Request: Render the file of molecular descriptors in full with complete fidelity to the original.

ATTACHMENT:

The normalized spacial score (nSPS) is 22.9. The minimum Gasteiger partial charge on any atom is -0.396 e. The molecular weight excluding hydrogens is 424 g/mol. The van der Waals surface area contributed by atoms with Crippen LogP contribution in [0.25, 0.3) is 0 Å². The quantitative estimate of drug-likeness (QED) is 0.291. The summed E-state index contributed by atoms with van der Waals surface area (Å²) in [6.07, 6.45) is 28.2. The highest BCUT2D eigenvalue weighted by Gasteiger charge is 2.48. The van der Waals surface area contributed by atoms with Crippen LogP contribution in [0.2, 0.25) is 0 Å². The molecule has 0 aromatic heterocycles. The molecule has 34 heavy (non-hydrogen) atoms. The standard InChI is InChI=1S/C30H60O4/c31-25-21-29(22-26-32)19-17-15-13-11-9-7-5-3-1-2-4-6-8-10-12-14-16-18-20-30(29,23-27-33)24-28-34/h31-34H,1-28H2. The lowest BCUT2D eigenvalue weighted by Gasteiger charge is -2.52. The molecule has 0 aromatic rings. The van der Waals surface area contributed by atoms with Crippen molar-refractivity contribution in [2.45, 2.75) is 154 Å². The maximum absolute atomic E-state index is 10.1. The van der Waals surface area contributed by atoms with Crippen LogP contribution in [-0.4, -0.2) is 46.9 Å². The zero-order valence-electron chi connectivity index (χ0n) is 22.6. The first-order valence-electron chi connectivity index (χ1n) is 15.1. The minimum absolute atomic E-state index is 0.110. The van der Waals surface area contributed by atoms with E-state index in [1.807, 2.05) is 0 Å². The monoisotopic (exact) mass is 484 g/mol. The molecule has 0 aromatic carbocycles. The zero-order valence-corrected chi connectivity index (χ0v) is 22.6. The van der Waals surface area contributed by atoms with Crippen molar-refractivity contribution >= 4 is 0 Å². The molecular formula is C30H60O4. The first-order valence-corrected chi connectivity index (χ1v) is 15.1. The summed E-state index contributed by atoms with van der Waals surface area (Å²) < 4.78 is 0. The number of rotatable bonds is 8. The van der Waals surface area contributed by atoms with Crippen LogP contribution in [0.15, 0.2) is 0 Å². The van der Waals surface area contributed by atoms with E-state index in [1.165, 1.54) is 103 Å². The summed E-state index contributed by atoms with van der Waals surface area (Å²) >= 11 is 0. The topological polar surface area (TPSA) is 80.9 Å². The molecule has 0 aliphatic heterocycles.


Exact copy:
The normalized spacial score (nSPS) is 22.9. The minimum Gasteiger partial charge on any atom is -0.396 e. The molecular weight excluding hydrogens is 424 g/mol. The van der Waals surface area contributed by atoms with Crippen LogP contribution in [0.25, 0.3) is 0 Å². The quantitative estimate of drug-likeness (QED) is 0.291. The summed E-state index contributed by atoms with van der Waals surface area (Å²) in [6.07, 6.45) is 28.2. The highest BCUT2D eigenvalue weighted by Gasteiger charge is 2.48. The van der Waals surface area contributed by atoms with Crippen LogP contribution in [0.2, 0.25) is 0 Å². The molecule has 0 aromatic heterocycles. The molecule has 34 heavy (non-hydrogen) atoms. The standard InChI is InChI=1S/C30H60O4/c31-25-21-29(22-26-32)19-17-15-13-11-9-7-5-3-1-2-4-6-8-10-12-14-16-18-20-30(29,23-27-33)24-28-34/h31-34H,1-28H2. The lowest BCUT2D eigenvalue weighted by Gasteiger charge is -2.52. The molecule has 0 aromatic rings. The van der Waals surface area contributed by atoms with Crippen molar-refractivity contribution in [2.45, 2.75) is 154 Å². The maximum absolute atomic E-state index is 10.1. The van der Waals surface area contributed by atoms with Crippen LogP contribution in [-0.4, -0.2) is 46.9 Å². The zero-order valence-electron chi connectivity index (χ0n) is 22.6. The first-order valence-electron chi connectivity index (χ1n) is 15.1. The minimum absolute atomic E-state index is 0.110. The van der Waals surface area contributed by atoms with E-state index in [1.807, 2.05) is 0 Å². The monoisotopic (exact) mass is 484 g/mol. The molecule has 0 aromatic carbocycles. The zero-order valence-corrected chi connectivity index (χ0v) is 22.6. The van der Waals surface area contributed by atoms with Crippen molar-refractivity contribution >= 4 is 0 Å². The molecular formula is C30H60O4. The first-order valence-corrected chi connectivity index (χ1v) is 15.1. The summed E-state index contributed by atoms with van der Waals surface area (Å²) < 4.78 is 0. The number of rotatable bonds is 8. The van der Waals surface area contributed by atoms with Crippen LogP contribution in [0.15, 0.2) is 0 Å². The van der Waals surface area contributed by atoms with E-state index in [1.165, 1.54) is 103 Å². The summed E-state index contributed by atoms with van der Waals surface area (Å²) >= 11 is 0. The topological polar surface area (TPSA) is 80.9 Å². The molecule has 0 aliphatic heterocycles.